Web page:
As the head of 1200 Records and the record buyer for, DJ Masa's a well known but reclusive figure in the dance music community who can spin everything from jungle to house to techno (though he's primarily known for the latter). A longtime fixture in the scene, Masa was one of the first to spin acid house when he was a resident at the Vogue nearly 10 years ago, and, more recently, was one of the early purveyors of drum and bass in Seattle, pushing breakneck breakbeats on the confused masses. His label serves up an impressive array of minimal, stripped-down techno, but few Seattlelites know of or understand his music here: Actually, Masa and his label are more famous in Germany than their own hometown. But should you catch one of Masa's rare DJ appearances, you'll get a quick lesson on why experience, knowledge, and technique go a long way in the fly-by-night dance music industry.

Best dance night

You know that jungle's arrived in a big way when the city's most boisterous night out happens on a Tuesday. But they come to the Baltic Room (1207 Pine, 625-4444) by the truckload—or as many as you're likely to fit—week after week to wreak havoc on the plush surroundings of this cozy club. Though the night's been hit with the bridge-and-tunnel kids of late (you know, folks who three months ago wrinkled their noses at the mere thought of jungle), there's still a sizeable portion of Seattle toughest junglists in tow. Whether there's an out-of-town DJ like Rinse from SF, London's jump-up wunderkind Aphrodite, or one of the local jungle crew 360 BPM, a packed, hot, sweaty dance floor is always screaming for a rewind.

Best club renovation

Though all the owners did was remove the wall that used to separate the lounge from the main room, my, what a difference that made! Walking into the Showbox (1426 First, 628-3151), especially during its new dance night, Dedicated, you are awed by the sheer size of the room, with its tremendously high arched ceilings and lasers and lights shooting every which way. Seattle suddenly has a Big Nightclub, and, for a second, you might feel as if you're in NYC's Twilo or San Francisco's 1015 Folsom. Though the Showbox has lost its quaint, small citybig town feel and its lounge, which employed the best down-tempo and hip-hop DJs in the city, the loss is made up for with one simple subtraction.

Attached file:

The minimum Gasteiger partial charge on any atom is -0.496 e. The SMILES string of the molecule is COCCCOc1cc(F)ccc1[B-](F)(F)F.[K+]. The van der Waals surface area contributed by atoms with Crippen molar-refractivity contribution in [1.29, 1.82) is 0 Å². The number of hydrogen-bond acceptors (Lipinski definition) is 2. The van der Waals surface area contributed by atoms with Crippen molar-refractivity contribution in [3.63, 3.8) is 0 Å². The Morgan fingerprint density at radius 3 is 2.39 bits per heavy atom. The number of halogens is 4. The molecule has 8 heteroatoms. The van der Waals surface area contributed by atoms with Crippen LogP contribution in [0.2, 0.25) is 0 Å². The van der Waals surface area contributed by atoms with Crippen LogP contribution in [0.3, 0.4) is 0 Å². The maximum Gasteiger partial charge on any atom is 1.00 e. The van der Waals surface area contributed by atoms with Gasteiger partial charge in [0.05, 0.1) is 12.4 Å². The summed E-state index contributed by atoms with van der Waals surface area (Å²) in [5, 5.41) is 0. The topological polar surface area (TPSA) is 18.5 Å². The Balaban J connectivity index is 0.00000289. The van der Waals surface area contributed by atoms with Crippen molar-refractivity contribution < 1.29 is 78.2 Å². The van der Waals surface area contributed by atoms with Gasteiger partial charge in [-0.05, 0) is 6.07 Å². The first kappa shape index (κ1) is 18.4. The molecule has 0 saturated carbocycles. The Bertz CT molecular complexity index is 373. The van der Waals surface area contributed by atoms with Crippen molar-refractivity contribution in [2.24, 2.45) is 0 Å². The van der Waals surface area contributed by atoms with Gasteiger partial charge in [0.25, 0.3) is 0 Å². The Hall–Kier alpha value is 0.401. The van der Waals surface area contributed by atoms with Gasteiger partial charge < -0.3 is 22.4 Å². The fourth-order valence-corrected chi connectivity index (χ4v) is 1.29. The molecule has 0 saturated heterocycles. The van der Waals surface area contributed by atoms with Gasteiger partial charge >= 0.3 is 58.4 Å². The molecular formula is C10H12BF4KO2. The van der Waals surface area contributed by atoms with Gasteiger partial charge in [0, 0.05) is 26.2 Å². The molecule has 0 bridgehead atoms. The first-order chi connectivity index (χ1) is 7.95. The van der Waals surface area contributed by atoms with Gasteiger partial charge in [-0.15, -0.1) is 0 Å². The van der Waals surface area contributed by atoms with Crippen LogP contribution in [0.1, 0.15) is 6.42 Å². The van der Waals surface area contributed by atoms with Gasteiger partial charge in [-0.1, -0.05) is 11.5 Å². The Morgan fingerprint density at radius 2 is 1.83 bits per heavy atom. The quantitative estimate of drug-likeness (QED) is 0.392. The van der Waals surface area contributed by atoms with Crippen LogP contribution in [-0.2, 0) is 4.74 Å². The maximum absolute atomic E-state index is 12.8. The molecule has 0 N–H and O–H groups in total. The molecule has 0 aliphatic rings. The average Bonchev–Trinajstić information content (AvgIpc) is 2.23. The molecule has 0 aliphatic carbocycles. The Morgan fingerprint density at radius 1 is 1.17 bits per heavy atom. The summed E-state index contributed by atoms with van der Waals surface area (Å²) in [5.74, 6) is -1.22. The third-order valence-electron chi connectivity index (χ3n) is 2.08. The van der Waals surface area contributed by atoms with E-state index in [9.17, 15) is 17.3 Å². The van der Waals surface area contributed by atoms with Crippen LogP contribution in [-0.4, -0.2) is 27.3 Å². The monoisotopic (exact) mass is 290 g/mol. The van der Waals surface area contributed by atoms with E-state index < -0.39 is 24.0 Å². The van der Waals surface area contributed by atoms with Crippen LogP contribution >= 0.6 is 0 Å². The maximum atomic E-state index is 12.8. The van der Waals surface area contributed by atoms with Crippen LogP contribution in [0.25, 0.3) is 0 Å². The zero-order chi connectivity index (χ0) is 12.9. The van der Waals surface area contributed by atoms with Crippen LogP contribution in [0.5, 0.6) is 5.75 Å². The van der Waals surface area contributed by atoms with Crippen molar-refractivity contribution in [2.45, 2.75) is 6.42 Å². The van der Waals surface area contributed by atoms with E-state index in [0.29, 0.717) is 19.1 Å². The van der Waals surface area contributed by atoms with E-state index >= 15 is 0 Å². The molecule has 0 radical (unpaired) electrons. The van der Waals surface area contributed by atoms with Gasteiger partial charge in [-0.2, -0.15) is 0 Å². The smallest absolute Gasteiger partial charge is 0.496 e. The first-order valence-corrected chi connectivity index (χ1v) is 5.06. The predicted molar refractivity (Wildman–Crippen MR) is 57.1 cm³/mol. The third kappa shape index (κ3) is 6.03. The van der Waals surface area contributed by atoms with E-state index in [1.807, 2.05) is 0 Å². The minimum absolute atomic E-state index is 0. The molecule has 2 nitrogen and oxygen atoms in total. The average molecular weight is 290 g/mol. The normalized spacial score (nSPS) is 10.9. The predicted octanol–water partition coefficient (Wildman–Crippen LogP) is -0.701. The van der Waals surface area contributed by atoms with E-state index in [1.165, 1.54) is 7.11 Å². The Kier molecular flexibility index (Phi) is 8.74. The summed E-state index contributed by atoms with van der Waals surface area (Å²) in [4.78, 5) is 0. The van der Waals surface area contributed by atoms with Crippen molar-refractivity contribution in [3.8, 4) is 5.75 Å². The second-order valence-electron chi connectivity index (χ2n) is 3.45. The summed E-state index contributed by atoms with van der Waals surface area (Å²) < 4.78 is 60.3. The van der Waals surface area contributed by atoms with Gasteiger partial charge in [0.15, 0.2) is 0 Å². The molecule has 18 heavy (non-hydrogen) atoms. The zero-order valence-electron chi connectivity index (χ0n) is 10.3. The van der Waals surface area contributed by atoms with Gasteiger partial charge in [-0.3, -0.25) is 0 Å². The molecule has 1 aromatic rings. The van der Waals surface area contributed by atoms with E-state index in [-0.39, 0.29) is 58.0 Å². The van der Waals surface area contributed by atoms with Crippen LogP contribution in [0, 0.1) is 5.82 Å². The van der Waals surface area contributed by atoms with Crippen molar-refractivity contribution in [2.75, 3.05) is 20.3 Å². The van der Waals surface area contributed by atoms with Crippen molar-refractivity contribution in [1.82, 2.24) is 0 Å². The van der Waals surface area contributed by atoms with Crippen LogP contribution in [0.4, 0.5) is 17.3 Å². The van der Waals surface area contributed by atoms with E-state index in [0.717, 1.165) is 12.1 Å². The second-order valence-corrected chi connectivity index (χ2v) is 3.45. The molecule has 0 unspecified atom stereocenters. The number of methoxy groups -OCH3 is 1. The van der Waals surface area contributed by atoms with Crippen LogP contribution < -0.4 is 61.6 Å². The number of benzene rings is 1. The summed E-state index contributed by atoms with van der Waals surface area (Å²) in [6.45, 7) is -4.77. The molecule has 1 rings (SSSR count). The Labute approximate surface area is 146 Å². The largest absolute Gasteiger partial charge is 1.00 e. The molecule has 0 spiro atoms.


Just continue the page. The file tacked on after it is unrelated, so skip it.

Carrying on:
Best-kept-secret dance night

As everyone and their mother flocks to the Showbox every Saturday night, true house heads save themselves for Sunday night's Flammable at Re-bar (1114 Howell, 233-9873), currently the longest-running weekly dance night in Seattle and the only one really dedicated to bringing a large variety of underground house DJs from across the country. Over the past three years, resident DJ and promoter Brian Lyons has played host to Derrick May, David Alvarado, Thomas from Wicked, San Francisco's Spun, Vancouver's Czech, and the homegrown talents of Brent Laurence and Wesley Holmes, giving good local jocks an opportunity to play to an educated, older crowd in a cozy atmosphere. Though the night's been popular for a while now, there's still enough room on the dance floor to shake your booty without bumping into someone who's just there to cruise the scene.

Best low-budget light show

A rock concert without a light show is like a car without wheels. But most bands don't have tons of dough to spend on fancy lighting rigs and guys named Sparky to run things. That's what makes Seattle power-pop act Alien Crime Syndicate so inventive. Rather than rely on the usual setup provided by the club, guitarist-vocalist Joe Reineke and bassist Jeff Rouse assembled a small cache of lights that make even the most intimate Alien Crime Syndicate appearance ring with the authenticity of a flashy arena-rock show. The quartet strategically places three beacons, two strobes, and two swirling pen lights onstage, which get switched into action whenever the band rocks out. Still an unsigned local band, the Syndicate can't afford a Sparky, so Reineke operates the attention-getting light show from a foot pedal.

Best local use of vinyl

Larry and the Gonowheres came out with a self-titled, vinyl-only release this year on the Puke Records label that will have you scrambling to get your old turntable working again. It looks like a 33, plays at 45, sports a pure punk sound, and features such lyrics as "It's time to drink!/You know it's time to drive!", "Judge Judy and Current Affair/That's where you learned to/Talk, talk, talk, talk, talk!", and "No more recess/No more books/No more scenesters'/Dirty fuckin' looks!"

Check out the rest of the critics' picks: spots, wonks, geeks, bites, acts, and clerks, Or, go to the 1999 Best of Seattle main page.